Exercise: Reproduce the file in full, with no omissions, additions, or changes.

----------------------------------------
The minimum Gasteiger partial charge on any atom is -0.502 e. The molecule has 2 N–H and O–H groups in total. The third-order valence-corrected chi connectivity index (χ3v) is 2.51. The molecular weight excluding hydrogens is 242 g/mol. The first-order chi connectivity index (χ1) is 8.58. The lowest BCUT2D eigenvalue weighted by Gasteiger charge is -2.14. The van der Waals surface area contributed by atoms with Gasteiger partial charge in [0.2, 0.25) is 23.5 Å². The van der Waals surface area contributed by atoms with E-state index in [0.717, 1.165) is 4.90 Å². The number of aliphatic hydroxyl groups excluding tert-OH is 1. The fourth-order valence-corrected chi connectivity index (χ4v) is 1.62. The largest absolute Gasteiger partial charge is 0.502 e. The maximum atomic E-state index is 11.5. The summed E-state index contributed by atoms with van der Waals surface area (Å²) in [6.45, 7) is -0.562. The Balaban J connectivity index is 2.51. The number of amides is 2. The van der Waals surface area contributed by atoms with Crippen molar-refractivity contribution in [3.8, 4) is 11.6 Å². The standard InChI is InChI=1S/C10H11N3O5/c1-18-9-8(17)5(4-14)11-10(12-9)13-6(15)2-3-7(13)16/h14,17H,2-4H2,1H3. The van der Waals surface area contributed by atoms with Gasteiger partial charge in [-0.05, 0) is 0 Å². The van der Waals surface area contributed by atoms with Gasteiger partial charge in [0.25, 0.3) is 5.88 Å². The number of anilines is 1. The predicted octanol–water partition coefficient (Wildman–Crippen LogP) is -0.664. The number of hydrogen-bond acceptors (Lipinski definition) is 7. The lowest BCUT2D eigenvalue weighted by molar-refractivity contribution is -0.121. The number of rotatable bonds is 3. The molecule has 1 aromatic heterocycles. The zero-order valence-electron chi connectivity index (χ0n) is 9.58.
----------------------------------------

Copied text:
The minimum Gasteiger partial charge on any atom is -0.502 e. The molecule has 2 N–H and O–H groups in total. The third-order valence-corrected chi connectivity index (χ3v) is 2.51. The molecular weight excluding hydrogens is 242 g/mol. The first-order chi connectivity index (χ1) is 8.58. The lowest BCUT2D eigenvalue weighted by Gasteiger charge is -2.14. The van der Waals surface area contributed by atoms with Gasteiger partial charge in [0.2, 0.25) is 23.5 Å². The van der Waals surface area contributed by atoms with E-state index in [0.717, 1.165) is 4.90 Å². The number of aliphatic hydroxyl groups excluding tert-OH is 1. The fourth-order valence-corrected chi connectivity index (χ4v) is 1.62. The largest absolute Gasteiger partial charge is 0.502 e. The maximum atomic E-state index is 11.5. The summed E-state index contributed by atoms with van der Waals surface area (Å²) in [6.45, 7) is -0.562. The Balaban J connectivity index is 2.51. The number of amides is 2. The van der Waals surface area contributed by atoms with Crippen molar-refractivity contribution in [3.8, 4) is 11.6 Å². The standard InChI is InChI=1S/C10H11N3O5/c1-18-9-8(17)5(4-14)11-10(12-9)13-6(15)2-3-7(13)16/h14,17H,2-4H2,1H3. The van der Waals surface area contributed by atoms with Gasteiger partial charge in [-0.05, 0) is 0 Å². The van der Waals surface area contributed by atoms with Gasteiger partial charge in [0.25, 0.3) is 5.88 Å². The number of anilines is 1. The predicted octanol–water partition coefficient (Wildman–Crippen LogP) is -0.664. The number of hydrogen-bond acceptors (Lipinski definition) is 7. The lowest BCUT2D eigenvalue weighted by molar-refractivity contribution is -0.121. The number of rotatable bonds is 3. The molecule has 1 aromatic heterocycles. The zero-order valence-electron chi connectivity index (χ0n) is 9.58.